The Welsh painter and poet David Jones rarely found life easy. As he wrote to his great friend Valerie Wynne-Williams, ‘When people say they paint for ‘pleasure’ I am dumbfounded. It’s always a vast struggle for me. Perhaps I’m awfully bad at it really – but there’s nothing else I can do at all, nothing…” The extract is taken from an extensive series of love letters written by Jones to Wynne-Williams between 1959-1974 to be offered at Bonhams Fine Books and Manuscripts Sale in London on Wednesday 19 August. The collection is estimated at £30,000-50,000.
Jones always maintained that the demands of his artistic life and temperament were incompatible with marriage but that did not prevent him from expressing his strong physical attraction to Valerie; the letters are peppered with allusions to his feelings. In April 1959, shortly after they met and not long before Valerie’s marriage, Jones wrote “…You did make me so happy…I do hope we meet again very, very, soon. I do wish that today was yesterday again… with very, very, much love.”
As the friendship matured over the years, Jones increasingly confided in his correspondent sharing his innermost thought on subjects ranging from his creative life – “It’s a strange business, this creativity – you can’t command it, – it’s like love – y mae y gwynt yu chwythu lle y mynno [the wind blows where it pleases]…”; to his continuing battle with depression which left him in a “…low, unreasonable, irritable, depressed trough and very muddled…”. and reflections on his fellow painters and poets – such as T.S. Eliot I’m deeply attached to him… He’s a really great man and a good one…”
These are not only love letters to Valerie Wynne-Williams, however, they are also love letters to Welsh culture and language. Throughout the correspondence Jones lapses into Welsh (which he asks Valerie to correct) and digresses into long discourses on Welsh history and legend and the etymology of the language. He laments the decline of spoken Welsh, finding his own inability to master the language a constant preoccupation and disappointment, lamenting “…You’ve no idea what it means to me – it is a disaster & prevents me fulfilling so much of my heart’s desire. I feel an alien in ways I can’t explain…”.
Many of the letters are beautifully illustrated with, for example, delicate floral vignettes adorning Valerie’s name, a cat curled-up in an armchair, the horses in the field below his house, and a herd of pigs (“…much harder to draw than the horses or cats… sheep are also jolly hard…”), The letters also contain many examples of the inscriptions Jones turned to later in life. He enjoyed the placing of the letters and the use of Welsh, Latin or Greek texts which allowed the piece to be seen rather than read. A particularly fine example of thirteen lines included within a letter of December 1959 in biro and coloured inks begins ‘Gwedia Dros Cymru’ and is written to commemorate the anniversary of the death of the last Welsh-born Prince of Wales, a date he often commemorates with Valerie.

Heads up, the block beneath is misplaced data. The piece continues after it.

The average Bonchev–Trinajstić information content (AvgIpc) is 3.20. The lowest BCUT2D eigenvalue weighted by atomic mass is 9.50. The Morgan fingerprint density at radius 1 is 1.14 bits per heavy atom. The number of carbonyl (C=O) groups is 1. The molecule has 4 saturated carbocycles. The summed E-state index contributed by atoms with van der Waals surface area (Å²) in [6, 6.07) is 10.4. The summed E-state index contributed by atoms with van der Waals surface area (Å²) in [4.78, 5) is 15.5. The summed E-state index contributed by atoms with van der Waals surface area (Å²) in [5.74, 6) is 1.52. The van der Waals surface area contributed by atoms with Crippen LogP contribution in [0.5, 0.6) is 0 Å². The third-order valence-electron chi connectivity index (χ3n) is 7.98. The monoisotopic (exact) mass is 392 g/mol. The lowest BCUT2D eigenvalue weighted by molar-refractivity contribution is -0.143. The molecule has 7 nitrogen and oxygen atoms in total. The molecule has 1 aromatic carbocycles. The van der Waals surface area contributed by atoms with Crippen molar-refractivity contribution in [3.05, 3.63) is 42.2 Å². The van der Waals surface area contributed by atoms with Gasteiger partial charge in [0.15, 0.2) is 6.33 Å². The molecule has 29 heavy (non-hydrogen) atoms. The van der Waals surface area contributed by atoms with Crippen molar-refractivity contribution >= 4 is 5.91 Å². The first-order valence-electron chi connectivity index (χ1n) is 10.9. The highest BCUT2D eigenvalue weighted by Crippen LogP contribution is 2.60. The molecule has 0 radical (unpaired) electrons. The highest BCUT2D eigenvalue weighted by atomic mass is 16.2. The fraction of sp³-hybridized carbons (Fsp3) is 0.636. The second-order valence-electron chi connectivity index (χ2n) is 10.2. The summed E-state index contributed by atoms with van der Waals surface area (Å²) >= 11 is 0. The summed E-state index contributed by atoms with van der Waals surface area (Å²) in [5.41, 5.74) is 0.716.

Bonhams Head of Books and Manuscripts Matthew Haley said: “This wonderful and very entertaining collection of David Jones’s letters reveals – sometimes painfully – the deeply-held emotions which were such driving forces in his life and art”.
David Jones (1895-1974) was a Welsh painter and poet whose work often reflects his strong Christian beliefs. Considered to be one of the first British modernist poets, he was greatly admired by T.S. Eliot and W.H. Auden.
Valerie Wynne-Williams had a successful career as a radio and television broadcaster, model and actress. An ardent Welsh Nationalist, she was instrumental in promoting the establishment of a Welsh-language TV channel in Wales and stood unsuccessfully as the Plaid Cymru candidate for Barry in the February and October 1974 General Elections.